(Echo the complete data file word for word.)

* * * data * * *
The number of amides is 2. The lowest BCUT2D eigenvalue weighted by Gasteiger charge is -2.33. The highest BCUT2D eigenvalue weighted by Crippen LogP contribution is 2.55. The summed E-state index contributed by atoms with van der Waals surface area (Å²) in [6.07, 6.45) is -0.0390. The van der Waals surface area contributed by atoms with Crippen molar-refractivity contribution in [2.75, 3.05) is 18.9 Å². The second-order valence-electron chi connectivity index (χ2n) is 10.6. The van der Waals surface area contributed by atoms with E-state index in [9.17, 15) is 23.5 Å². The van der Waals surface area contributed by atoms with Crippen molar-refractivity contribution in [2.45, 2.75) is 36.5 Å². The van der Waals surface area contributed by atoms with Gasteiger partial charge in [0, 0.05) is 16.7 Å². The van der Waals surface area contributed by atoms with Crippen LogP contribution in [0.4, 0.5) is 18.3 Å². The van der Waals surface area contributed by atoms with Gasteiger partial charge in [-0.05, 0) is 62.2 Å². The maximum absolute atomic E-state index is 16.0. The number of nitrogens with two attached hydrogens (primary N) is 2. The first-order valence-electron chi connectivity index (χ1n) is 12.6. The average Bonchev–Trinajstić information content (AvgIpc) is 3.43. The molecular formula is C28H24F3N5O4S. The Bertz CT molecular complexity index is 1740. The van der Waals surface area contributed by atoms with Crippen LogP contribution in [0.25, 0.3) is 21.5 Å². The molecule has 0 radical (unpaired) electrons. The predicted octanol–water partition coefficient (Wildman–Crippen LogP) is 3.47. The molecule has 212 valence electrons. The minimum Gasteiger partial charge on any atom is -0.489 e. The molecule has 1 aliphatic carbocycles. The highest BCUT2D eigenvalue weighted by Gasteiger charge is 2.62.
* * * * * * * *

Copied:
The number of amides is 2. The lowest BCUT2D eigenvalue weighted by Gasteiger charge is -2.33. The highest BCUT2D eigenvalue weighted by Crippen LogP contribution is 2.55. The summed E-state index contributed by atoms with van der Waals surface area (Å²) in [6.07, 6.45) is -0.0390. The van der Waals surface area contributed by atoms with Crippen molar-refractivity contribution in [2.75, 3.05) is 18.9 Å². The second-order valence-electron chi connectivity index (χ2n) is 10.6. The van der Waals surface area contributed by atoms with E-state index in [9.17, 15) is 23.5 Å². The van der Waals surface area contributed by atoms with Crippen molar-refractivity contribution in [2.45, 2.75) is 36.5 Å². The van der Waals surface area contributed by atoms with Gasteiger partial charge in [0, 0.05) is 16.7 Å². The van der Waals surface area contributed by atoms with Crippen LogP contribution in [0.4, 0.5) is 18.3 Å². The van der Waals surface area contributed by atoms with Gasteiger partial charge in [-0.05, 0) is 62.2 Å². The maximum absolute atomic E-state index is 16.0. The number of nitrogens with two attached hydrogens (primary N) is 2. The first-order valence-electron chi connectivity index (χ1n) is 12.6. The average Bonchev–Trinajstić information content (AvgIpc) is 3.43. The molecular formula is C28H24F3N5O4S. The Bertz CT molecular complexity index is 1740. The van der Waals surface area contributed by atoms with Crippen LogP contribution in [0.25, 0.3) is 21.5 Å². The molecule has 0 radical (unpaired) electrons. The predicted octanol–water partition coefficient (Wildman–Crippen LogP) is 3.47. The molecule has 212 valence electrons. The minimum Gasteiger partial charge on any atom is -0.489 e. The molecule has 1 aliphatic carbocycles. The highest BCUT2D eigenvalue weighted by Gasteiger charge is 2.62.